The Dolmabahce Palace is located along the European shore of the Bosphorus Strait. Originally there was a shallow bay where the Ottoman fleet used to anchor their ships. After the 17th century the coast was filled in and converted into a nice garden with a couple of pavilions named as Besiktas Waterfront Palace complex, where the sultans used to relax enjoying the views. By the way, Dolmabahce literally means “filled garden” in Turkish language. In 1843 sultan Abdülmecid I ordered to build a new palace taking away these old buildings, and imperial architects Garabet and Nikogos Balyan finished the construction in 1856. Dolmabahce was used as a secondary palace by the successor of Abdulmecid after his death, it became a winter residence meanwhile Beylerbeyi Palace was used as the summer residence. Only after two sultans the imperial family moved back to the Dolmabahce with sultan Mehmed V and lived there until the proclamation of the Republic at the end of War of Liberation. The Parliament decided to use Dolmabahce as a presidential palace thus Atatürk stayed and received foreign guests here during his visits to Istanbul. He died in the palace on 10th of November 1938, later on it was converted into a museum in 1952.
STRUCTURE OF DOLMABAHCE PALACE
With over 110.000 square meters of construction on 250.000 square meters of land, it sure is an impressive palace on the Bosphorus. The palace is consisted of three main sections: Administrative apartments (Selamlik or Mabeyn-i Hümayun), Ceremonial Hall (Muayede Salonu), and Imperial Harem (Harem-i Hümayun). The impressive Ceremonial Hall was built between other two sections, where the sultan received his important guests and foreign statesmen. Besides the main palace, there are several other buildings in the complex such as imperial kitchens, Crown Prince rooms (Veliaht Dairesi), barracks, stables, pharmacy, flour mill, aviary (Kusluk), glass manufactory, foundry, plant house (Fidelik), greenhouse, carpet workshop, clock tower, etc. Some of the smaller buildings were destroyed or demolished during the years. There are two monumental gates giving access to the main garden (but only one is open today) of the administrative part; Treasury Gate (Hazine Kapisi) and Imperial Gate (Saltanat Kapisi).
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The Mabeyn-i Hümayun (state apartments) is the most important section in terms of function and splendour. There is a large hall at the entrance, a crystal staircase (banisters), and other decorative elements to impress the visitors. A couple of large halls upstairs decorated with Hereke carpets, crystal chandeliers and fireplaces, and a fine imperial Hamam decorated with Egyptian alabaster are other impressive parts of the Selamlik section.
The Ceremonial Hall is a large square hall of monumental proportions, over 2.000 square meters of area and 36 meters high ceeling. It is decorated with a huge Hereke carpet and a 4,5 tons of crystal chandelier which was sent by Queen Victoria. Important state and religious ceremonies were held here. Upper galleries were used by foreign ambassadors invited to the religious ceremonies but also by the orchestra at special occasions. Women weren’t allowed in this ceremonies so they watched it from the windows of a long corridor connecting the Selamlik with the Harem, passing just above the Ceremonial Hall. During the winter, the hall was heated with the hot air blown from the heating system at the bottom of 56 tall columns, it took them about 3 days to heat the hall properly before any ceremony.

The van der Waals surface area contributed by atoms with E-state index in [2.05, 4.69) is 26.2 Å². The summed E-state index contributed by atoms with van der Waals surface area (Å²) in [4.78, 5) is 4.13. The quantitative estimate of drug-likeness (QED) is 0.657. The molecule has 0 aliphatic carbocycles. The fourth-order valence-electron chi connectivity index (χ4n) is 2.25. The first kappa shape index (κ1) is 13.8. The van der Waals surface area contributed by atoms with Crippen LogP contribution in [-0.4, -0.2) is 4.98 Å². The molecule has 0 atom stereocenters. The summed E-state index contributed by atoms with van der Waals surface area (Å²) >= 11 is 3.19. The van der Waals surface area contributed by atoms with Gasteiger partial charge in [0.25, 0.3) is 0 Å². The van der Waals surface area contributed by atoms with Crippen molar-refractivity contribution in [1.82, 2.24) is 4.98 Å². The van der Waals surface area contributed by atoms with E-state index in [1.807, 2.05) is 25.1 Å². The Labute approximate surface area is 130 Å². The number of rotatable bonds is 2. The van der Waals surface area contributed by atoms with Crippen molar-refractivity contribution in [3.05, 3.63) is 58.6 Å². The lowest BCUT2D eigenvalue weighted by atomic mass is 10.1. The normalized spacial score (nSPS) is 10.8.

The Harem was connected to the Selamlik section by a long corridor which was guarded all the time to make sure that nobody passes. It was strictly prohibited by any man to go in, except the sultan himself of course and the eunuch servants. The Harem section is formed by several rooms, baths, and halls. There were suites of the sultan, quarter of the Queen mother (Valide Sultan), rooms for official wives, favorites (Gözde) and concubines (Cariye), and some education rooms for the young children of the sultan. Just next to the Harem section, there was the Palace of the Crown Prince.
Imperial Gate of Dolmabahce Palace rises on two floors above a basement. Local stone and some marble was used in its outer walls, brick in the inner walls, and parquet wood on the floors. It has a European design with neo-baroque style, typical of the Ottoman tradition of the mid-19th century. Even the interior furniture is of typical western design, with the exception of the plan (traditional Turkish house symmetrical plan) and Turkish rugs. Electricity and central heating system was introduced around 1910. The palace has 285 rooms, 46 reception halls and galleries, 6 Turkish baths (Hamam), and 68 toilets. There are over 600 oil paintings.
Just outside of the palace, Dolmabahce Mosque (or Bezm-i Alem Valide Sultan Mosque) was built at the same time and the Clock Tower was built a short afterwards.
Admission to Dolmabahce Palace is charged in Turkish Lira, the ticket cost for visiting both the Selamlik and the Harem section combined is 100 Lira per person. Children up to 6 years are free of charge. There are also some charges for smaller exhibitions and kiosks in the palace grounds. You’re not allowed to take any photos or film inside the palace buildings. The visit is based on a guided tour usually every 10-15 minutes. During your visit, you can relax in one of the several caffe’s on the grounds of the museum.